The Landmarks Preservation Commission wants to speed up its approval of certain building modifications by eliminating public hearings, but preservationists argued yesterday that the move would silence New Yorkers concerned about the historic fabric of their neighborhoods. At a hearing replete with criticism, pleas, hissing, and head-shaking, the crowd spilled out into the hall, brandishing signs that read KEEP YOUR PRESERVATION HATS ON and DON’T CUT THE PUBLIC OUT OF THE PROCESS.
The LPC wants to give staff members the sole discretion, under a variety of conditions, to approve routine changes to historic buildings involving the installation of awnings, ramps, AC units, fire escapes, signs, and replacement doors and windows. In what is perhaps the most controversial proposed change, staff members wouldn’t need to take public opinion into account while considering rooftop and rear yard additions, so long as they were minimally visible.
Some have said these changes would lead to a lack of transparency, since they cut out the recommendations currently made by community boards. But Mark Silberman, chief counsel for the LPC, argued that the proposed changes would enable more straightforward applications to be streamlined and easily approved; only items that had a minimal effect on buildings would be delegated to the staff. The idea is that by making its expectations clearer (new doors would have to “match or recall the historic doors,” for instance), the LPC’s approval process would be easier for developers and landlords to adhere to.
“Making approvals subject to rules is very transparent,” Silberman said. “Everyone knows what can be approved by the staff and what criteria are for obtaining an approval.”
A number of people voiced their support of the proposed rules change, including homeowners, real estate executives, the New York Center for Architecture, and even an archdeacon. But the majority of voices heard were those of disapproval. Many took the time to express how essential public discourse is in correcting inaccurate information submitted by a client or highlighting concerns held by those who actually live in the districts discussed.
“Specificity of the rules is not transparency,” argued Jay Adolf, a board member of Community Board 7.
“We are all fallible,” said Andrew Berman, Executive Director of the Greenwich Village Society for Historic Preservation. “And that is why continuing to keep these important kinds of landmarks applications, which hundreds of people comment upon each year, in the public view is so critical.”
The GVSHP has opposed controversial rooftop additions in the East Village as well as Jared Kushner’s proposal to add a penthouse to the historic Puck Building, which was ultimately approved in 2011 after four months of rejections and redesigns.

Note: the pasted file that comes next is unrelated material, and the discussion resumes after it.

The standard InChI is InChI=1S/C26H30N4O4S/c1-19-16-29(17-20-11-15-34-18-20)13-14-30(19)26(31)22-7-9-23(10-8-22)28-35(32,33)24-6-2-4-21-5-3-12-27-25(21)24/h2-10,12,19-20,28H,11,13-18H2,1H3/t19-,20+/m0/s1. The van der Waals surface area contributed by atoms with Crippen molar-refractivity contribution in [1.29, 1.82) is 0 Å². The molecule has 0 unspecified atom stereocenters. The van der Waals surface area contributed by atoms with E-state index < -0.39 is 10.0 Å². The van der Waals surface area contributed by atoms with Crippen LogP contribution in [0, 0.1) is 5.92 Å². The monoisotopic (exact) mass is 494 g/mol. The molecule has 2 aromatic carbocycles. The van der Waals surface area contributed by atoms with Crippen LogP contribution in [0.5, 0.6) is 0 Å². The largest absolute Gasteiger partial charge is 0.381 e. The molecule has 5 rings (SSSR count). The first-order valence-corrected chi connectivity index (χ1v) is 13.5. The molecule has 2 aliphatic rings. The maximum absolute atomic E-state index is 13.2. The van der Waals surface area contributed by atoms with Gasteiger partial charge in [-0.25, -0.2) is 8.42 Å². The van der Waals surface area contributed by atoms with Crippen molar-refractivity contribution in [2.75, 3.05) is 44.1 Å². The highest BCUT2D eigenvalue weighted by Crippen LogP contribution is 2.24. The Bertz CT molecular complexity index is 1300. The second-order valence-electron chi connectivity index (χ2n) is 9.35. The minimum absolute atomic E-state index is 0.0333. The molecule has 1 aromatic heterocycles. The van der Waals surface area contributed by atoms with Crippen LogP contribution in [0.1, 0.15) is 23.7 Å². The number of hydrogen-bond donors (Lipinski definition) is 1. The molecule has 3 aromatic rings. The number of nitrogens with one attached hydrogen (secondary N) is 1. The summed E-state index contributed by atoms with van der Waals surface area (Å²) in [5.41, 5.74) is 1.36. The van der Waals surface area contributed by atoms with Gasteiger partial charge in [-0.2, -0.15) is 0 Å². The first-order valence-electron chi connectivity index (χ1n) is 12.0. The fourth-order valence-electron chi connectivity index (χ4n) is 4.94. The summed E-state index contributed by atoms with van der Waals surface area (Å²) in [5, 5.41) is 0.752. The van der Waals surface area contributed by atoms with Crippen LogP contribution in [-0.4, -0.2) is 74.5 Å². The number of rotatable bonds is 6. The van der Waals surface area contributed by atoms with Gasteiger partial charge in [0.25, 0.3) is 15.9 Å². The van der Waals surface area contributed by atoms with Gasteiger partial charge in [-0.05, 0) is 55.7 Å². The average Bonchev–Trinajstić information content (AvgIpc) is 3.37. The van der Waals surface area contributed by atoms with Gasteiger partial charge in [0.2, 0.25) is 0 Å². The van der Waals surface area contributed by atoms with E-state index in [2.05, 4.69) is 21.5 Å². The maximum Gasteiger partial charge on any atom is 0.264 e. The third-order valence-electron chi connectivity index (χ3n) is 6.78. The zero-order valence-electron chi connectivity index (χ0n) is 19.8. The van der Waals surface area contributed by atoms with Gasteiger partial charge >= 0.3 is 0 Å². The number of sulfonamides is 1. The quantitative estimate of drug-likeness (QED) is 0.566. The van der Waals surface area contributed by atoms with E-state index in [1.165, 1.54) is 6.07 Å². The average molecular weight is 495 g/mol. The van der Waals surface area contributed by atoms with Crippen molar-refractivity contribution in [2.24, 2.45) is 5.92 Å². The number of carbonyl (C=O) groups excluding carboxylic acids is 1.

Berman noted that more than 1,500 people had sent letters to the commission in opposition of the rule changes through the GVSHP website alone. David Mulkins, president of Bowery Alliance of Neighbors, fervently echoed Berman’s concerns. “This is not Moscow,” Mulkins shouted. “Issues of public interest that impact our communities are not supposed to be handled behind closed doors.”
Linda Jones, a member of Community Board 3, argued that rooftop and rear-yard additions both destroy the historic fabric of the building and surrounding area and cause neighbors to lose their view and previously-enjoyed space. “I realize that’s not your purview,” Jones told the committee, “but they sure care.” She also mentioned the (possibly) unintended consequences surrounding affordable housing. “We have rent stabilized apartments in these buildings and then when the owners are done, luxury housing.” Jeffrey Kroessler, representing the City Club of New York, said the change in protocol was “not for the community living in the historic district, it’s for the new home owner who needs to excavate for his new squash court.”
Other members of the public underscored the amount of distrust currently in the city regarding real estate development, saying that this is the worst possible time to further diminish public participation. “It seems to be a trend of the current administration to conduct business behind closed doors,” said David Achelis, a Landmark committee member of Community Board 5. “What the city needs is more involvement from its citizens, not less. I think the LPC would be crazy to turn its back on the expertise, the hard work, and the experience of their local community boards.”
The LPC has extended the period for individuals and organizations to submit commentary until May 8th. They are then expected to announce a public hearing in which to discuss those submissions.